As you all know by now, the Wolves have the No. 2 overall pick in the upcoming NBA draft. The Cavaliers have the No. 1 overall pick. Some folks have been asking us: Is there really that big of a difference between having the first and second picks in the NBA draft, since it seems to often be a crap shoot and often features a heated debate about which of two players should be chosen No. 1 overall?

Well, in an attempt at clarity we went back and charted the top two picks in each of the past 15 drafts to attempt to draw some conclusions. Here is a summary, with the better of the two players from that year (in our mind) in bold, along with a note about that year:

2010: No. 1 – John Wall, Washington; No. 2 – Evan Turner, Philadelphia

Note: Jury is still out, of course, but it is trending in Wall’s favor.

2009: No. 1 – Blake Griffin, L.A. Clippers; No. 2 – Hasheem Thabeet, Memphis
 
Note: This one’s a slam dunk. See what we did there?
 
2008: No. 1 – Derrick Rose, Chicago; No. 2 – Michael Beasley, Miami
 
Note: Remember, this was a legitimate debate at one point. No offense to Beasley, but …
 
2007: No. 1 – Greg Oden, Portland; No. 2 – Kevin Durant, Seattle (now OKC)
 
Note: This was also a debate. Local Quipster just admitted last week that he was wrong about Oden and we were right
about Durant.
 
2006: No. 1 – Andrea Bargnani, Toronto; No. 2 – LaMarcus Aldridge, Chicago (traded to Portland)
 
Note: Bargnani’s numbers are way better than we would have imagined, but we still give the nod to Aldridge for his emerging stardom.
 
2005: No. 1 – Andrew Bogut, Milwaukee; No. 2 – Marvin Williams, Atlanta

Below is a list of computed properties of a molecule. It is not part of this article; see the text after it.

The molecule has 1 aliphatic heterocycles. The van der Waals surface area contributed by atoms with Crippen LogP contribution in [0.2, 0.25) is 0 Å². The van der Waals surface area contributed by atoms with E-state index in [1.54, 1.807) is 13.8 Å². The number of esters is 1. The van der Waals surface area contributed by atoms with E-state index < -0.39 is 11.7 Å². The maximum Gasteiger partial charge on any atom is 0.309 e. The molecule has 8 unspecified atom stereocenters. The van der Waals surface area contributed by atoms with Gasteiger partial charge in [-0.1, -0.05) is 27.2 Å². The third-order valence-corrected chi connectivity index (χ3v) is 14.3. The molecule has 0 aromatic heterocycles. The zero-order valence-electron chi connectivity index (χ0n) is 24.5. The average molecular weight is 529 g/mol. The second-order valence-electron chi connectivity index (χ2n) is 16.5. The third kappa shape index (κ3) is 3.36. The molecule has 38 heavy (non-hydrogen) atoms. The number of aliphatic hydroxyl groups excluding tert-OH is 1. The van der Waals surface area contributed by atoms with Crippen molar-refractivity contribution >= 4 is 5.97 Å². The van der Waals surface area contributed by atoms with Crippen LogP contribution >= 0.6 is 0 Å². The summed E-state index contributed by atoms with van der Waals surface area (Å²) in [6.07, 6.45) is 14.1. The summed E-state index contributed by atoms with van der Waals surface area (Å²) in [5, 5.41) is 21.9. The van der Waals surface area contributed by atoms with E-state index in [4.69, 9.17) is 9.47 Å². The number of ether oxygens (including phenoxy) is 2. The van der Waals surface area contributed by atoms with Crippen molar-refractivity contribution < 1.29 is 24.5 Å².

Note: We scored this one a draw because neither man nor team deserved to win considering that Chris Paul and Deron Williams were chosen with the next two picks.
 
2004: No. 1 – Dwight Howard, Orlando; No. 2 – Emeka Okafor, Charlotte
 
Note: Superman over Clark Kent.
 
2003: No. 1 – LeBron James, Cleveland; No. 2 – Darko Milicic, Detroit
 
Note: Biggest margin ever?
 
2002: No. 1 – Yao Ming, Houston; No. 2 – Jay Williams, Chicago
 
Note: Injuries have decimated both players, but Yao had a string of really high-performance seasons.
 
2001: No. 1 – Kwame Brown, Washington; No. 2 – Tyson Chandler, L.A. Clippers (traded to Chicago)
 
Note: Chandler hasn’t been great, but he’s a nice contributor for a playoff team a decade later.
 
2000: No. 1 – Kenyon Martin, New Jersey; No. 2 – Stromile Swift, Vancouver (now Memphis)
 
Note: Worst draft ever?
 
1999: No. 1 – Elton Brand, Chicago; No. 2 – Steve Francis, Vancouver (traded to Houston)
 
Note: This was a tough call, but we felt Brand had a couple more good years than Francis.
 
1998: No. 1 – Michael Olowokandi, L.A. Clippers; No. 2 – Mike Bibby, Vancouver (now Memphis)
 
Note: The Kandi-man couldn’t.
 
1997: No. 1 – Tim Duncan, San Antonio; No. 2 – Keith Van Horn, Philadelphia
 
Note: Van Horn had a surprisingly acceptable career in retrospect.
 
1996: No. 1 – Allen Iverson, Philadelphia; No. 2 – Marcus Camby, Toronto
 
Note: Camby was hardly a bust, but AI wins this one handily.
 
Summary
*If you add up the totals, that's 10 No. 1 picks with the edge, 4 No. 2 picks and one draw. Those numbers certainly don't bold well for your Timberwolves.
 
*Even more damaging is the search for franchise players on both sides of the coin. With No. 1 overall picks, we find 6 in the past 15 years: Griffin, Rose, Howard, LeBron, Duncan, Iverson. Additionally, Brand and Ming were very good for several years, and Wall might wind up being a franchise guy as well. With No. 2 picks, we count exactly 1 franchise player -- Durant. Maybe Aldridge will get there at some point, but we're guessing he's not quite at that level.
 
*When a No. 1 pick lost (or tied) in the battle, it was always a big man -- Olowokandi, Brown, Bogut, Bargnani and Oden (yes, Bargnani plays small and has hardly been a bust, but that doesn't change the fact that he's 7 feet tall and that he lost the battle to No. 2 Aldridge). Since it seems likely that guard Kyrie Irving will go No. 1 this year, the big man factor will not be in play for your Timberwolves.
 
*Conclusion: There is a fairly significant difference between No. 1 and No. 2, which means it was a pretty big deal for the Wolves to continue their habit -- and we're just saying it's a habit -- of sliding below their projected ping-pong ball spot.